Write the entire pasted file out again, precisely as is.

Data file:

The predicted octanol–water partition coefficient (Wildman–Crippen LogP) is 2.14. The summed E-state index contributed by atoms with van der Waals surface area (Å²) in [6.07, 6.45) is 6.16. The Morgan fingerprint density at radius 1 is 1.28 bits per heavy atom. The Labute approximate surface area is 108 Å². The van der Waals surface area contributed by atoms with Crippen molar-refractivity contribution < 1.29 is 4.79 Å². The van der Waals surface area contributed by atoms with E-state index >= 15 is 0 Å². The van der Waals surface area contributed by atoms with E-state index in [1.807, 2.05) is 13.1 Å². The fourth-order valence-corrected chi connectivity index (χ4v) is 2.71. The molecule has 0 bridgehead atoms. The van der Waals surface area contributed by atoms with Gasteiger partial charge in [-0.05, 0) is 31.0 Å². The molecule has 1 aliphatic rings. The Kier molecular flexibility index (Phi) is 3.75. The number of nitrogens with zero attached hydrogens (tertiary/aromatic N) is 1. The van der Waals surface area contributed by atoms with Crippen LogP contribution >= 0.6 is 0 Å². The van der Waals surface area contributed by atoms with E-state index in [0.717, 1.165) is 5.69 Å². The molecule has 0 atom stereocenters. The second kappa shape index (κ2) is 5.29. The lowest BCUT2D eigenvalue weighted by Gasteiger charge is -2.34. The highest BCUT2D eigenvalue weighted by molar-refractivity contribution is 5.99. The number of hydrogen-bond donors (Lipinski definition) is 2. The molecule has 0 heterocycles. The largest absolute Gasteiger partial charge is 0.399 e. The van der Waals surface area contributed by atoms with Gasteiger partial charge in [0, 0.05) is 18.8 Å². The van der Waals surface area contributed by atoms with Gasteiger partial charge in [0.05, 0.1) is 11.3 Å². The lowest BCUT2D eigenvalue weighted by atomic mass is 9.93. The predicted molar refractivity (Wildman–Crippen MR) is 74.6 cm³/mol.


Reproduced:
The predicted octanol–water partition coefficient (Wildman–Crippen LogP) is 2.14. The summed E-state index contributed by atoms with van der Waals surface area (Å²) in [6.07, 6.45) is 6.16. The Morgan fingerprint density at radius 1 is 1.28 bits per heavy atom. The Labute approximate surface area is 108 Å². The van der Waals surface area contributed by atoms with Crippen molar-refractivity contribution < 1.29 is 4.79 Å². The van der Waals surface area contributed by atoms with E-state index >= 15 is 0 Å². The van der Waals surface area contributed by atoms with E-state index in [1.807, 2.05) is 13.1 Å². The fourth-order valence-corrected chi connectivity index (χ4v) is 2.71. The molecule has 0 bridgehead atoms. The van der Waals surface area contributed by atoms with Gasteiger partial charge in [-0.05, 0) is 31.0 Å². The molecule has 1 aliphatic rings. The Kier molecular flexibility index (Phi) is 3.75. The number of nitrogens with zero attached hydrogens (tertiary/aromatic N) is 1. The van der Waals surface area contributed by atoms with Crippen LogP contribution >= 0.6 is 0 Å². The van der Waals surface area contributed by atoms with E-state index in [0.717, 1.165) is 5.69 Å². The molecule has 0 atom stereocenters. The second kappa shape index (κ2) is 5.29. The lowest BCUT2D eigenvalue weighted by Gasteiger charge is -2.34. The highest BCUT2D eigenvalue weighted by molar-refractivity contribution is 5.99. The number of hydrogen-bond donors (Lipinski definition) is 2. The molecule has 0 heterocycles. The largest absolute Gasteiger partial charge is 0.399 e. The van der Waals surface area contributed by atoms with Gasteiger partial charge in [0, 0.05) is 18.8 Å². The van der Waals surface area contributed by atoms with Gasteiger partial charge in [0.05, 0.1) is 11.3 Å². The lowest BCUT2D eigenvalue weighted by atomic mass is 9.93. The predicted molar refractivity (Wildman–Crippen MR) is 74.6 cm³/mol.